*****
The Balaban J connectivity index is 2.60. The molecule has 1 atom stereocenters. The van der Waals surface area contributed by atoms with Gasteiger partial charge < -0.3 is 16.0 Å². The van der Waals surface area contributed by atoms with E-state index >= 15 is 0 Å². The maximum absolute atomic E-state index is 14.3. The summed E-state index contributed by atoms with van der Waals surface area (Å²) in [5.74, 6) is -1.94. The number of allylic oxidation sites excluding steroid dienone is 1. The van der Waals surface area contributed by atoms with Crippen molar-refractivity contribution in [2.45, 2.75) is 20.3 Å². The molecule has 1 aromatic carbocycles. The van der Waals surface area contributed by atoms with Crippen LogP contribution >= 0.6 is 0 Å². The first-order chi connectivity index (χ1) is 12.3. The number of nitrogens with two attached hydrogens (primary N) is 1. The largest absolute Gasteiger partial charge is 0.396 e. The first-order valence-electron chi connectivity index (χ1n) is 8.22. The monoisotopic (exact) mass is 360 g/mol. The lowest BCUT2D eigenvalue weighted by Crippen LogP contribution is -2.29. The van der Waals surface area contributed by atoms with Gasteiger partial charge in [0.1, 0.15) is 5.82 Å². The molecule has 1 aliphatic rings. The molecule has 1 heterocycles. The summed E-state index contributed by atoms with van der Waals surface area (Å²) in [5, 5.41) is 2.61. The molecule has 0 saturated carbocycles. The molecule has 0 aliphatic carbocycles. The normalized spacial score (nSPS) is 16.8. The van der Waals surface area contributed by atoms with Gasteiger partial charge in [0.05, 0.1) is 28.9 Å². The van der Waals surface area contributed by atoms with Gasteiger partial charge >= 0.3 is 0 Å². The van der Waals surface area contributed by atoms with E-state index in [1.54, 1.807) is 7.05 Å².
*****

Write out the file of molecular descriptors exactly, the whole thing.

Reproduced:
The Balaban J connectivity index is 2.60. The molecule has 1 atom stereocenters. The van der Waals surface area contributed by atoms with Gasteiger partial charge < -0.3 is 16.0 Å². The van der Waals surface area contributed by atoms with E-state index >= 15 is 0 Å². The maximum absolute atomic E-state index is 14.3. The summed E-state index contributed by atoms with van der Waals surface area (Å²) in [5.74, 6) is -1.94. The number of allylic oxidation sites excluding steroid dienone is 1. The van der Waals surface area contributed by atoms with Crippen molar-refractivity contribution in [2.45, 2.75) is 20.3 Å². The molecule has 1 aromatic carbocycles. The van der Waals surface area contributed by atoms with Crippen LogP contribution >= 0.6 is 0 Å². The first-order chi connectivity index (χ1) is 12.3. The number of nitrogens with two attached hydrogens (primary N) is 1. The largest absolute Gasteiger partial charge is 0.396 e. The first-order valence-electron chi connectivity index (χ1n) is 8.22. The monoisotopic (exact) mass is 360 g/mol. The lowest BCUT2D eigenvalue weighted by Crippen LogP contribution is -2.29. The van der Waals surface area contributed by atoms with Gasteiger partial charge in [0.1, 0.15) is 5.82 Å². The molecule has 1 aliphatic rings. The molecule has 1 heterocycles. The summed E-state index contributed by atoms with van der Waals surface area (Å²) in [5, 5.41) is 2.61. The molecule has 0 saturated carbocycles. The molecule has 0 aliphatic carbocycles. The normalized spacial score (nSPS) is 16.8. The van der Waals surface area contributed by atoms with Gasteiger partial charge in [0.05, 0.1) is 28.9 Å². The van der Waals surface area contributed by atoms with Gasteiger partial charge >= 0.3 is 0 Å². The van der Waals surface area contributed by atoms with E-state index in [1.54, 1.807) is 7.05 Å².